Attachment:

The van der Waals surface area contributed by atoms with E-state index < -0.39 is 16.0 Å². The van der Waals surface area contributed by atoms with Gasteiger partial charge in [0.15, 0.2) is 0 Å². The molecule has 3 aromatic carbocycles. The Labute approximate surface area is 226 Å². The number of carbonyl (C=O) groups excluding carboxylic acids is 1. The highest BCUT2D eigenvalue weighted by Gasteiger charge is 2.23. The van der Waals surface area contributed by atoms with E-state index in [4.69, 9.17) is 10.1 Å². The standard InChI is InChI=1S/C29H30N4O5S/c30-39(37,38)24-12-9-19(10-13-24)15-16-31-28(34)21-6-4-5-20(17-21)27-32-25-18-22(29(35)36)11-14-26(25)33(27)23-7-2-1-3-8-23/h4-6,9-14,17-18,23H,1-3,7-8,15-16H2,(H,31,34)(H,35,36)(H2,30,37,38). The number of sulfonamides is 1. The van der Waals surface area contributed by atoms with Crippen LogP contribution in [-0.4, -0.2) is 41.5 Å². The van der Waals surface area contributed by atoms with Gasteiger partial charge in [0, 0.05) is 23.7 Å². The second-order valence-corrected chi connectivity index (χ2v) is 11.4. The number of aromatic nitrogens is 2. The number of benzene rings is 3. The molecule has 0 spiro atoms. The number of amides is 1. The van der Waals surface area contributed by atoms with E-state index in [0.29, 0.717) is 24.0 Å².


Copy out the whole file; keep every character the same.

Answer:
The van der Waals surface area contributed by atoms with E-state index < -0.39 is 16.0 Å². The van der Waals surface area contributed by atoms with Gasteiger partial charge in [0.15, 0.2) is 0 Å². The molecule has 3 aromatic carbocycles. The Labute approximate surface area is 226 Å². The number of carbonyl (C=O) groups excluding carboxylic acids is 1. The highest BCUT2D eigenvalue weighted by Gasteiger charge is 2.23. The van der Waals surface area contributed by atoms with E-state index in [4.69, 9.17) is 10.1 Å². The standard InChI is InChI=1S/C29H30N4O5S/c30-39(37,38)24-12-9-19(10-13-24)15-16-31-28(34)21-6-4-5-20(17-21)27-32-25-18-22(29(35)36)11-14-26(25)33(27)23-7-2-1-3-8-23/h4-6,9-14,17-18,23H,1-3,7-8,15-16H2,(H,31,34)(H,35,36)(H2,30,37,38). The number of sulfonamides is 1. The van der Waals surface area contributed by atoms with Crippen LogP contribution in [-0.4, -0.2) is 41.5 Å². The van der Waals surface area contributed by atoms with Gasteiger partial charge in [0, 0.05) is 23.7 Å². The second-order valence-corrected chi connectivity index (χ2v) is 11.4. The number of aromatic nitrogens is 2. The number of benzene rings is 3. The molecule has 0 spiro atoms. The number of amides is 1. The van der Waals surface area contributed by atoms with E-state index in [0.29, 0.717) is 24.0 Å².